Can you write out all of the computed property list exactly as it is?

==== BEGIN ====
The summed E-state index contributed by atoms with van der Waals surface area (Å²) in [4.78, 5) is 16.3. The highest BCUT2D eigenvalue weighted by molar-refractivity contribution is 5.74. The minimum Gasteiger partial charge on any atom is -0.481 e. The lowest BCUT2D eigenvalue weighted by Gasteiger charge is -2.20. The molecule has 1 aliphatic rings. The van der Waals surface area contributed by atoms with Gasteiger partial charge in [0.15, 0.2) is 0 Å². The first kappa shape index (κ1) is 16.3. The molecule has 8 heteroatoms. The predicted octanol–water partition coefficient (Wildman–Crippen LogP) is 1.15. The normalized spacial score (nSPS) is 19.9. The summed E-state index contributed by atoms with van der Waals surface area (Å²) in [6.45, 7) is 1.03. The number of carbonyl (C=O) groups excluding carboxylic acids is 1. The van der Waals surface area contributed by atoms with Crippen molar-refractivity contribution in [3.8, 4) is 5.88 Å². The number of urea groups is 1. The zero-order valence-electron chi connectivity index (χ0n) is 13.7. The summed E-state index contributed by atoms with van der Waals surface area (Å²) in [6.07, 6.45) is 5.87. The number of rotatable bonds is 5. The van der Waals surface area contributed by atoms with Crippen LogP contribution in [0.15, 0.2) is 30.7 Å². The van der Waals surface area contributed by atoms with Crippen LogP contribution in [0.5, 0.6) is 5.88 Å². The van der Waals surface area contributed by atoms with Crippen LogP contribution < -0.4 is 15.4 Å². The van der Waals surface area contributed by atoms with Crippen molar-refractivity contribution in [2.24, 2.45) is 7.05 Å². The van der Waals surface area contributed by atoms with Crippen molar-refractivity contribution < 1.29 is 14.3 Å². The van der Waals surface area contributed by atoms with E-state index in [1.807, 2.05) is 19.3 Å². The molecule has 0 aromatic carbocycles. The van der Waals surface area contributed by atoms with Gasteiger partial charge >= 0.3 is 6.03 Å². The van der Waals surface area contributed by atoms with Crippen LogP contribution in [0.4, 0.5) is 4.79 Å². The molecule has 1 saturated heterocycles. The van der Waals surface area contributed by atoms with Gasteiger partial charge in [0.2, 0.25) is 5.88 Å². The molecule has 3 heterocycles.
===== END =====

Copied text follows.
The summed E-state index contributed by atoms with van der Waals surface area (Å²) in [4.78, 5) is 16.3. The highest BCUT2D eigenvalue weighted by molar-refractivity contribution is 5.74. The minimum Gasteiger partial charge on any atom is -0.481 e. The lowest BCUT2D eigenvalue weighted by Gasteiger charge is -2.20. The molecule has 1 aliphatic rings. The van der Waals surface area contributed by atoms with Gasteiger partial charge in [0.15, 0.2) is 0 Å². The first kappa shape index (κ1) is 16.3. The molecule has 8 heteroatoms. The predicted octanol–water partition coefficient (Wildman–Crippen LogP) is 1.15. The normalized spacial score (nSPS) is 19.9. The summed E-state index contributed by atoms with van der Waals surface area (Å²) in [6.45, 7) is 1.03. The number of carbonyl (C=O) groups excluding carboxylic acids is 1. The van der Waals surface area contributed by atoms with Crippen molar-refractivity contribution in [3.8, 4) is 5.88 Å². The number of urea groups is 1. The zero-order valence-electron chi connectivity index (χ0n) is 13.7. The summed E-state index contributed by atoms with van der Waals surface area (Å²) in [6.07, 6.45) is 5.87. The number of rotatable bonds is 5. The van der Waals surface area contributed by atoms with Crippen LogP contribution in [0.15, 0.2) is 30.7 Å². The van der Waals surface area contributed by atoms with Crippen LogP contribution in [0.5, 0.6) is 5.88 Å². The van der Waals surface area contributed by atoms with Crippen LogP contribution < -0.4 is 15.4 Å². The van der Waals surface area contributed by atoms with Crippen molar-refractivity contribution in [2.24, 2.45) is 7.05 Å². The van der Waals surface area contributed by atoms with Crippen molar-refractivity contribution < 1.29 is 14.3 Å². The van der Waals surface area contributed by atoms with E-state index in [1.807, 2.05) is 19.3 Å². The molecule has 0 aromatic carbocycles. The van der Waals surface area contributed by atoms with Gasteiger partial charge >= 0.3 is 6.03 Å². The van der Waals surface area contributed by atoms with Crippen LogP contribution in [0.4, 0.5) is 4.79 Å². The molecule has 1 saturated heterocycles. The van der Waals surface area contributed by atoms with Gasteiger partial charge in [0.2, 0.25) is 5.88 Å². The molecule has 3 heterocycles.